ontemporary advertising has reached global proportions. A man wakes up to the his clock radio and hears a jingle for a restaurant. As he eats breakfast he turns on the television and watches up to three minutes in successive commercials. On his bus ride to work he opens the
This is the current state of western consumerism
The use of sex to sell products is prevalent throughout all advertisement. Starting with example one, we see a bunch of muscular, hairless males flanked by a tom-boyish female. This is a very subtle use of sexual advertising. The use of black and white gives the ad a classic American feel. This leads one to believe in the myth of the "James Dean" male of the fifties. This advertisement, obviously, gives a false imagery of the world because the average working man does not look like the men in this picture. In example two, the television program "Pacific Blue" is advertised. At first glance this looks more like an ad for a swimsuit video rather than a cop show. In the background it almost looks like a fire, as if the ad is really hot. In each of the four pictures there is a beautiful woman in an alluring pose, and I am guessing by how they are posing, that the observer is supposed to get some idea of their character. In the middle it reads: "Who wouldn't want to be handcuffed by these cops?" This, of course, alludes to the connotation of the sexually dominant female. This ad tells me virtually nothing about the point of the show. However, I must admit that the people who made this ad knew very well how to reach their target audience and, thus, it is effective. This ad shows how easy it is to get viewers to watch. Simply present four beautiful woman cops and have them wear skimpy outfits and romp on a beach to ensure authenticity. By individually breaking these ads down, we see how simplistic they are. They are effective as well because the casual browser does not take the time to break them down and instead gets caught up in the appearance.
It is natural for a person to want happiness and advertisers know this. In example three a woman is dramatically laughing. She is laughing as though some loser just asked her out, or as though she is flirtatiously laughing with some guy she likes. In both cases, by her laugh, she is saying "I'm in control of my destiny!" Many women want to feel like this woman: to have her confidence, to have her beautiful teeth, to be free of long hair, to wear a skimpy dress. The ad implies the first step to this independence is perfume. Once again we see the use of black and white; however, this time it is used to accent the red "happy." Simplistic? Yes. Effective? You bet! The fourth example gives the immediate feeling of youthful contentment. However, this time, instead of black and white a strange green is used, and the models look more modern. The use of happiness in this ad is less intense than the last. We see the girl smiling at her reflection and the guy looking over at his buddy who just called him something perverted. This ad, more than the others, is selling a feeling more than a product. It is attempting to sell teenage acceptance. Were these models popular in high school? Probably. Will you be popular if you wear Guess clothes? Not necessarily. This ad is selling the consumer the world of the unreal.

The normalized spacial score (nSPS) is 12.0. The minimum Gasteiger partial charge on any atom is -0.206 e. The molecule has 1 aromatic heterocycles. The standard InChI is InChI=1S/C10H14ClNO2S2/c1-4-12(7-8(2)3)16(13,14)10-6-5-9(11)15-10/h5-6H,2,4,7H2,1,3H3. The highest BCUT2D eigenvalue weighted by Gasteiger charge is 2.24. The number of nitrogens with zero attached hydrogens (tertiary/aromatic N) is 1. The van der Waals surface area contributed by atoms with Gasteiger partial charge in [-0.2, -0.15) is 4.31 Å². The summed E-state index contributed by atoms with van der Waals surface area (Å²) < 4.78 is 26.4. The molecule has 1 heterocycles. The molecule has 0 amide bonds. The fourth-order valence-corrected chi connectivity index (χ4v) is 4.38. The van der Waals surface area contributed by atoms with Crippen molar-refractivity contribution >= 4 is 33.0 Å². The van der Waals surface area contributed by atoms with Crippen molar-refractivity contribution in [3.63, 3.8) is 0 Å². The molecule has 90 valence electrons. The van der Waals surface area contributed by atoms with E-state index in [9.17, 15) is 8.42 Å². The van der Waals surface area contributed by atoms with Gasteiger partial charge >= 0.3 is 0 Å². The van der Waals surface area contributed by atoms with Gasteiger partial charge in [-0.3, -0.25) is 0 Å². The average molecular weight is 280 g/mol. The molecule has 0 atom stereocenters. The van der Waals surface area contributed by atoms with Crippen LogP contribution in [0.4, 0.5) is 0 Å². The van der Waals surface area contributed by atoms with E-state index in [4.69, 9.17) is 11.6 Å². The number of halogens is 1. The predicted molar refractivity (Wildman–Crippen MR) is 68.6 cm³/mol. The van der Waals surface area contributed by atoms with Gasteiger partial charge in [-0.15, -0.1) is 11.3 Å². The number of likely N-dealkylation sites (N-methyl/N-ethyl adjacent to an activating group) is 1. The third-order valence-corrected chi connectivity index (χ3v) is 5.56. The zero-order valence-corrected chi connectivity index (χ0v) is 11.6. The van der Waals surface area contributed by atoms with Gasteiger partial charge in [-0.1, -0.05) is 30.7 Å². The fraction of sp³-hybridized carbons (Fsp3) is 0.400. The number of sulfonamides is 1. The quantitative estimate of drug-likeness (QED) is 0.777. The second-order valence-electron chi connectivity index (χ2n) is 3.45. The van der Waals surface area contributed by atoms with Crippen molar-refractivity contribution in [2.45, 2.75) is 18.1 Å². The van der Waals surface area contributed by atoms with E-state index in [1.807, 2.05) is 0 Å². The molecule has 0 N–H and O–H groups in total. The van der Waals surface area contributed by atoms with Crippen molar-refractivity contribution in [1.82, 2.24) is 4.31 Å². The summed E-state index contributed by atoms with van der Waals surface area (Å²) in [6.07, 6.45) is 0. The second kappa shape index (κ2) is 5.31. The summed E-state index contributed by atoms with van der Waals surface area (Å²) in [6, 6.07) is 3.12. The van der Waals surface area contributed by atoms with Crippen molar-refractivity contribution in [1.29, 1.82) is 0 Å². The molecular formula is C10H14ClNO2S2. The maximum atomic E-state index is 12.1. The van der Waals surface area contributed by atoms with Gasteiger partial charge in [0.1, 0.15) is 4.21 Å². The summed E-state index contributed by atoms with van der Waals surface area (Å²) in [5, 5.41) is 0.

Surrealism creates an atmosphere of mystery and ecstasy that many people want to buy into. Allow yourself to enter the mysterious world of example five.This ad is selling a false reality and is proud of it. Much like the "Pacific Blue" ad, Dior knows its target audience and is quite proficient in making a suitable ad for them. In example six surrealism is once again used, but this time to emulate a drug trip at a rock concert. Buy a pair of Dr. Martens and prepare to jump off some high rise speakers into a frenzy of psychotic fans. In both these cases, the element of mystery and excitement create an unattainable dream-like environment that will not be found. In this sense these ads are using cheap tactics to sell you something you probably do not need.
Virtually every advertisement that our culture is subjected to is geared towards exposing our insecurities and anxieties and to give a remedy for them with their product. A quick run through of the chosen examples will prove this point. In examples one and two young people are targeted to reach the standards of these models by watching the programs and wearing the clothes. Examples three and four the play on the anxiety that you do not need to be sad are stressed, but that with these products you can be happy and confident. Examples five and six target people who feel that with these products their mundane lives will suddenly become exciting. It is frightening to see how offensive and manipulative the advertisements are, and, at a rate of 1500 per day, it is vital that the general public, and most importantly young people, realize what they are being subjected to.
Sex, happiness, surrealism, false ideals, anxieties, insecurities, techniques, manipulation; what does it all mean? It means we live in a consumer-based culture, and the consumer is at the bottom of the food chain with the advertiser at the top. It means it is each individual's responsibility to educate themselves on what techniques they are being hunted with and to reciprocate this knowledge with a defensive and possibly offensive action. We may be targets, but we need not be victims.
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